Effects of Self-Relevant Perspective-Taking on the Impact of Persuasive Appeals
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AbstractDonation appeals often describe the situations that confront victims of misfortune and advertisements for consumer products often show people using the products being promoted. When people consider these messages from the perspective of the individuals described in them, they often imagine the reactions they would have if they personally experienced the situation described. When this occurs, they are likely to be influenced by the messages independently of the protagonists' characteristics. When recipients' attention is drawn to themselves, however, they compare themselves with the protagonists to determine whether the protagonists' actions or the situation described in the message have implications for their own behavior. This self-focused attention increases the impact of the message when they are similar to the protagonists, decreases its impact when they are moderately dissimilar, and has no effect at all when they are very dissimilar to the protagonists. Two experiments, in which participants' self-focused attention, the type of persuasive appeal (self-referential vs. impersonal), and protagonist-participant similarity were independently manipulated, confirmed these effects on the impact of both (a) an appeal for monetary donations to a charity and (b) a commercial advertisement. © 2013 by the Society for Personality and Social Psychology, Inc.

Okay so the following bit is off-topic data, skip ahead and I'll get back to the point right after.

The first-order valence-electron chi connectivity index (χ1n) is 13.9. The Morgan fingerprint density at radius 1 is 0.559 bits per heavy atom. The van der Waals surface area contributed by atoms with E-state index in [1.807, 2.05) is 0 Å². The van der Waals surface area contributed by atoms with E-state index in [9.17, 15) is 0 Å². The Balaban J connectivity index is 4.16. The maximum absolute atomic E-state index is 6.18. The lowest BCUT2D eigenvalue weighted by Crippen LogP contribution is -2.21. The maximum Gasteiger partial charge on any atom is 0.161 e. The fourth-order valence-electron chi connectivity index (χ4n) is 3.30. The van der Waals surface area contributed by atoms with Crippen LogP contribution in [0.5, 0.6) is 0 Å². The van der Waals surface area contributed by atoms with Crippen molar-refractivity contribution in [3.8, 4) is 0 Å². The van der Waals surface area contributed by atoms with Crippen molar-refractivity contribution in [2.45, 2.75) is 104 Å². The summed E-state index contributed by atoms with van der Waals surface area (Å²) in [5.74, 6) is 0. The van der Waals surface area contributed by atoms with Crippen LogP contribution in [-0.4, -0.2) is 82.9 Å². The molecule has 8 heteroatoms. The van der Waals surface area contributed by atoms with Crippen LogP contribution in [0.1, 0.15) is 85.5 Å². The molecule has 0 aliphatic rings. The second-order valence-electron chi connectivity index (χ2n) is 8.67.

All Author(s) ListHung I.W., Wyer Jr. R.S.
Journal namePersonality and Social Psychology Bulletin
Volume Number40
Issue Number3
PublisherSAGE Publications
Place of PublicationUnited States
Pages402 - 414
LanguagesEnglish-United Kingdom
Keywordsperspective taking, persuasive appeals, self-awareness, self-focused attention

Last updated on 2020-28-10 at 02:36